DIY Home Improvement Forum banner

1 - 19 of 19 Posts

·
Registered
Joined
·
9,082 Posts
Discussion Starter #1
i have my floor torn up, down to the planks that are on the floor joists.
the plants are sqeeky. i have been using screws to fasten them down = kind of a pita. i was thinking that i could use my framing nailer to fasten the planks down. i would only do it around the parameter where furniture would be = not a walked on area. walking areas would still be screwed.

would this be a lasting fix ? it sure would make things go faster/easier.
 

·
Registered
Joined
·
9,082 Posts
Discussion Starter #2
oh. i am putting 1/2 sheathing over the planks. then whatever laminate i decide, down the road.
 

·
Registered
Joined
·
37,264 Posts
What are you using to fasten the screws? An impact drill would be the tool of choice.
If your going to nail it make sure to use 2-1/2" ring shank nails.
Sure hope you not trying to use sheetrock screws.
Really need to be adding screws to every single plank not just the outside.
What happens when you install the underlayment and it still squecks?
Sure hope your using underlament rated 1/2" and not something like CDX.
Anything less will have voids in the plys.
 

·
Banned
Joined
·
17,158 Posts
I used deck screws that have te sqaure head, when I did our bath floor, before putting down the underlay and tile.

No squeeks. Just place the screws next to where the nails are.
 

·
Registered
Joined
·
37,264 Posts
That's what I use to, mainly because I own a stand up screw gun that uses them.
 

·
Registered
Joined
·
9,082 Posts
Discussion Starter #6
What are you using to fasten the screws? An impact drill would be the tool of choice.

If your going to nail it make sure to use 2-1/2" ring shank nails.

Sure hope you not trying to use sheetrock screws.

Really need to be adding screws to every single plank not just the outside.

What happens when you install the underlayment and it still squecks?

Sure hope your using underlament rated 1/2" and not something like CDX.
Anything less will have voids in the plys.
well, you not going to like this. but, it is working just fine.

a regular drill = i don't have to worry about the batteries in my impact drill.

i gave up on the nailing = i don't have any long enough ring shank nails.

cough, umm, cough. uh yeah. i have a bunch of 2" drywall screws. and they work just fine. except for the occasional HARD board, the heads break off. otherwise they working just fine.

yeah, i am using 2 screws per plank. funny (not) thing i am finding, is that a lot of the original nails were put in so close to the edge of the joist, idk how they even stayed in.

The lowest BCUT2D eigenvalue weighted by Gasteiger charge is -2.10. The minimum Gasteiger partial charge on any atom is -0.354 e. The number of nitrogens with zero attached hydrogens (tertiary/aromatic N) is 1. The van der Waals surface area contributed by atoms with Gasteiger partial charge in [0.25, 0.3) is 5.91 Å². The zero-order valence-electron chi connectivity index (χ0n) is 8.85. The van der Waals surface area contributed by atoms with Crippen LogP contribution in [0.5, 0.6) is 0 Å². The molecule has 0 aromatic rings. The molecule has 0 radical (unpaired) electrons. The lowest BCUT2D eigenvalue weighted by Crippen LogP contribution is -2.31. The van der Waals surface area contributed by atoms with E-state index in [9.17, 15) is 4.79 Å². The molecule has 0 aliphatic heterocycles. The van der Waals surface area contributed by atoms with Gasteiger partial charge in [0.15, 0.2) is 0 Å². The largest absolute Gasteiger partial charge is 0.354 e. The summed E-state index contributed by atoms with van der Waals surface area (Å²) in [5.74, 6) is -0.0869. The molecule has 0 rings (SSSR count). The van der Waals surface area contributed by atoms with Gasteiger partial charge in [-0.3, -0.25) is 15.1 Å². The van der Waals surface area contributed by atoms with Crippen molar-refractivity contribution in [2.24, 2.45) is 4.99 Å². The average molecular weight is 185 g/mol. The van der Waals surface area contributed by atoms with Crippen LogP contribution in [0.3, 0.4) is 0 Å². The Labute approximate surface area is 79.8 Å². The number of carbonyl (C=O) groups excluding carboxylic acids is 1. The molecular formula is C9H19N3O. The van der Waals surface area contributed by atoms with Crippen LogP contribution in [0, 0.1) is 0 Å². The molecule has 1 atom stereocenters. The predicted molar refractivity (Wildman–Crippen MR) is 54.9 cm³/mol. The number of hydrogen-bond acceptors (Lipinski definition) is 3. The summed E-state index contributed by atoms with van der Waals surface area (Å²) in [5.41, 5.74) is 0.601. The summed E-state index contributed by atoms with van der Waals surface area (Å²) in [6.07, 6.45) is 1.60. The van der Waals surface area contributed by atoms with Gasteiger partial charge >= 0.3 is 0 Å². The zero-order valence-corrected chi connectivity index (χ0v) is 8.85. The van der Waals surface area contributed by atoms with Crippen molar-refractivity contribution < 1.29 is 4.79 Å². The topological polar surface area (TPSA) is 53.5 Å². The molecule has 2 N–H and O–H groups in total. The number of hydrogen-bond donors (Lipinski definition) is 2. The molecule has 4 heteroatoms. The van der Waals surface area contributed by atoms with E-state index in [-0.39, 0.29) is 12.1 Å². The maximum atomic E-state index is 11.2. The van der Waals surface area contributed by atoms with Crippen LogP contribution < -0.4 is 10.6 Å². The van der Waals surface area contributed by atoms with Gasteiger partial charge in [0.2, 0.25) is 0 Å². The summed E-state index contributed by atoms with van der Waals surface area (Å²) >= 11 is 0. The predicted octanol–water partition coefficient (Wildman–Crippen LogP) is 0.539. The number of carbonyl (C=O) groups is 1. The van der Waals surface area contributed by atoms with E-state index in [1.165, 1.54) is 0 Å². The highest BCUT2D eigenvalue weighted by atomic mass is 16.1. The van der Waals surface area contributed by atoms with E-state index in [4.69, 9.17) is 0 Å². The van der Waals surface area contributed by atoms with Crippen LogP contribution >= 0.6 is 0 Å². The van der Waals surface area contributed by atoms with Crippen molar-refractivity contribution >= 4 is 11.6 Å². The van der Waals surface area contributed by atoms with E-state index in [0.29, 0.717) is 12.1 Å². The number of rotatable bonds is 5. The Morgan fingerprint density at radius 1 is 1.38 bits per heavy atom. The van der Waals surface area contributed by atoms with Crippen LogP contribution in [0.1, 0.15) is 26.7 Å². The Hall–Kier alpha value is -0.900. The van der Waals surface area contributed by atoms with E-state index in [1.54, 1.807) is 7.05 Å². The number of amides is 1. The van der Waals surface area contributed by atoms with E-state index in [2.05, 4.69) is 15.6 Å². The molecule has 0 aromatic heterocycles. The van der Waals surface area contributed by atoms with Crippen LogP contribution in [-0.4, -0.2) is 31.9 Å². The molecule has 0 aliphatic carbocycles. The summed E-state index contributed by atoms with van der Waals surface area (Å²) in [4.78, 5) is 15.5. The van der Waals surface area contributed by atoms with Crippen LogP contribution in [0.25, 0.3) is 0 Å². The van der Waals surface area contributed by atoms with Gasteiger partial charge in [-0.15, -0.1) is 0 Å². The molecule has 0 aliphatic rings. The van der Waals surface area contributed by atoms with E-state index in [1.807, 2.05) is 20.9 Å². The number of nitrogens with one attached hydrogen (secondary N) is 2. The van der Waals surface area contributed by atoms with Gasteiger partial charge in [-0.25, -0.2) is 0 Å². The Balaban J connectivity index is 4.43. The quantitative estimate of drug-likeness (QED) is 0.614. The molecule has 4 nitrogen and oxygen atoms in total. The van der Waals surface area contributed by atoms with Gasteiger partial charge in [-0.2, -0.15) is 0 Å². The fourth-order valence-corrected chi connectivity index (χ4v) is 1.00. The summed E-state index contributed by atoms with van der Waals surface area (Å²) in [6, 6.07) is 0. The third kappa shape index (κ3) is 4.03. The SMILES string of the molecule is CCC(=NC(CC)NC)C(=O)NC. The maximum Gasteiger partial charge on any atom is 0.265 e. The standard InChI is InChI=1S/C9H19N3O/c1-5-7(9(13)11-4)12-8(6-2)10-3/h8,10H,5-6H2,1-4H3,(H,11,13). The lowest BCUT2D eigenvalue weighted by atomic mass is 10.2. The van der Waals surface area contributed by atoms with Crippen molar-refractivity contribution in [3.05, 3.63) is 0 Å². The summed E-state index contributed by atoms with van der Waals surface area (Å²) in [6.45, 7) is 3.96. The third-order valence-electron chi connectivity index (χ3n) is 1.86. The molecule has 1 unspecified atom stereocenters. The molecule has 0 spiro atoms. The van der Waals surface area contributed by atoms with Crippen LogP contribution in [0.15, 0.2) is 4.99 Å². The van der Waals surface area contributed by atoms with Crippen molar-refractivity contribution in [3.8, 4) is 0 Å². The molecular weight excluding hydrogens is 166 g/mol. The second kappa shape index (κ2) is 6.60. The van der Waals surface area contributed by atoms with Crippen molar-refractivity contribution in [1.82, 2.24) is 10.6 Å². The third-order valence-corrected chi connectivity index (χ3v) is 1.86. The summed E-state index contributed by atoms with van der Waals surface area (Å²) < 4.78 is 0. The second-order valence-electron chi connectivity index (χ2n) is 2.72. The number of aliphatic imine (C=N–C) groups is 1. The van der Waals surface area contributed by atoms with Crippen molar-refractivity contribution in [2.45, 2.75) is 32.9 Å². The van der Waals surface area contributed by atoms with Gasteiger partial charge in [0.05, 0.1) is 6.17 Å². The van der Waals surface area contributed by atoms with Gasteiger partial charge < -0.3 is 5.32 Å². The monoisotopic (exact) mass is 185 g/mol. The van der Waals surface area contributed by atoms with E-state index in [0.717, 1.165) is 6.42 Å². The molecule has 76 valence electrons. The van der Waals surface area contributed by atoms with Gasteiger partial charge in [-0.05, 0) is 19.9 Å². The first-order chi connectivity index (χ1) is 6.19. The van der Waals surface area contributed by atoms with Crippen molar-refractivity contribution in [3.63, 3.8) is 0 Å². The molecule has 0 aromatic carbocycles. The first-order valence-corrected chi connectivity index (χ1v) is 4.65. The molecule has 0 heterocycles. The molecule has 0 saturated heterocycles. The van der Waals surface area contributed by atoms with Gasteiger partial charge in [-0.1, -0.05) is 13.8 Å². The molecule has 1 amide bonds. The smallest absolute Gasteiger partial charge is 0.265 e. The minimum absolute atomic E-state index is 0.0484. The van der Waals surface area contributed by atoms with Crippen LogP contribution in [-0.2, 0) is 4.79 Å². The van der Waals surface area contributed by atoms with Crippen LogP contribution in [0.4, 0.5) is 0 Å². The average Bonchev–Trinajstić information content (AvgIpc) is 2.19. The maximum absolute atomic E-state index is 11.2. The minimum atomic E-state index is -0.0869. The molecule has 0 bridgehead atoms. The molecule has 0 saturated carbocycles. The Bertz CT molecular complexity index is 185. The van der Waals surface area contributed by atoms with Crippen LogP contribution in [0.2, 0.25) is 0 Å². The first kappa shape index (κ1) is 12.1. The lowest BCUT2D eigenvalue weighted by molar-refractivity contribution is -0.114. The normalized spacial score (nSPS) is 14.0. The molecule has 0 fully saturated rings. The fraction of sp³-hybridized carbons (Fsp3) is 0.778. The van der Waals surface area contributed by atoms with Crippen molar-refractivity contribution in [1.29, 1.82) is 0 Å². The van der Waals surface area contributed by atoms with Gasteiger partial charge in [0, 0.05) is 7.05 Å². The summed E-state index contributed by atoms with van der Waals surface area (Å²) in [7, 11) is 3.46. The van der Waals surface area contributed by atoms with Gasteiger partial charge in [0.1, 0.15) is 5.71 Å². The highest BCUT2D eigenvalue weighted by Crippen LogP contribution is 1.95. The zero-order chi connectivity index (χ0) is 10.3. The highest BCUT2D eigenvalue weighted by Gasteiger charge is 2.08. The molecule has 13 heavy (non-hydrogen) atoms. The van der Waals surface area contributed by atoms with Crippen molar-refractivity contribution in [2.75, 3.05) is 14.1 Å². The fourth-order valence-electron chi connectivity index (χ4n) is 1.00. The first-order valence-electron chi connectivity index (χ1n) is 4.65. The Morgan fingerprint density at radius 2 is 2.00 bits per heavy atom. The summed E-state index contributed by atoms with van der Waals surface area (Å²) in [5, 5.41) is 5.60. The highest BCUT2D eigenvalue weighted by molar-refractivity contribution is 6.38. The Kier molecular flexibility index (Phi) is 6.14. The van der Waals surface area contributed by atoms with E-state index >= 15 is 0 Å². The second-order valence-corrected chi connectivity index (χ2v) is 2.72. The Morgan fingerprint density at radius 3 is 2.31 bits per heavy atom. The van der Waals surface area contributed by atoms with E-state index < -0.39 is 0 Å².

i have the sheathing just laying in place (no screws yet). and this floor is pretty darned quiet and solid.

i am using 1/2 sheathing rated osb, 1/8" gap that i will caulk. . i have 2 bedrooms done this way. and the results are good.


now, if you want to tell me what is going to happen because i did it this way, thats fine. but, it is what it is, and i ain't changin it. and i am very happy with the results.
 

·
Retired Moderator
Joined
·
25,769 Posts
You will be fine---the drywall screws were a poor choice because they can snap---the gold one would have been a better fastener---however--it's done and I doubt if you will ever head from the squeaky nails again---
 

·
Registered
Joined
·
9,082 Posts
Discussion Starter #8
You will be fine---the drywall screws were a poor choice because they can snap---the gold one would have been a better fastener---however--it's done and I doubt if you will ever head from the squeaky nails again---
:thumbup:. i was thinking that them breaking was the issue, or perhaps rusting.
otherwise i couldn't think of a reason to not use them. like i said, there are a few planks that are very hard and the screws snapped. otherwise the screws set just as they should.
 

·
Retired Moderator
Joined
·
25,769 Posts
In the future use the gold ones---drywall screws are hardened and ,under stress like shifting wood--the heads can pop off or the shafts snap---

When buying supplies to keep on hand----get the gold ones---they are a few cents higher than the black---but are more versatile---

Just a note---square drive are great for floors and decks---the heads don't strip out like Phillips do---
 

·
Registered
Joined
·
9,082 Posts
Discussion Starter #16
You would still need the felt, regardless. In the long run you will thank us for the suggestion.
ok. can you be a bit more specific on what the felt does ?
i have a cheap moisture meter in the basement. it says about 15% right now.
 

·
Banned
Joined
·
17,158 Posts
15% relative humidity, that is too low. The felt quiets the floor, helps to keep the rooms warmer, and also stops any moisture that may transfer between main living and crawl or basements.
 

·
Registered
Joined
·
9,082 Posts
Discussion Starter #18
15% relative humidity, that is too low.

The felt quiets the floor, helps to keep the rooms warmer, and also stops any moisture that may transfer between main living and crawl or basements.

perhaps, but we are comfortable. sides, idk how accurate the gauge is.
i want to get a good one. but idk what a good one is.

thanx
 

·
Banned
Joined
·
17,158 Posts
Get something like this http://www.radioshack.com/product/index.jsp?productId=11361230 I have a older version with one sensor in our attic, one in our garage, that I used to have that one down in our basement. Our house stays around 55% to 62% Rh in the main floor and basement. I have seen it get as low as 39% for a day, but next day would go back to 55%.

You really do not want the Rh too low, due to it will cause more problems than good. Especially with flooring.
 
1 - 19 of 19 Posts
Top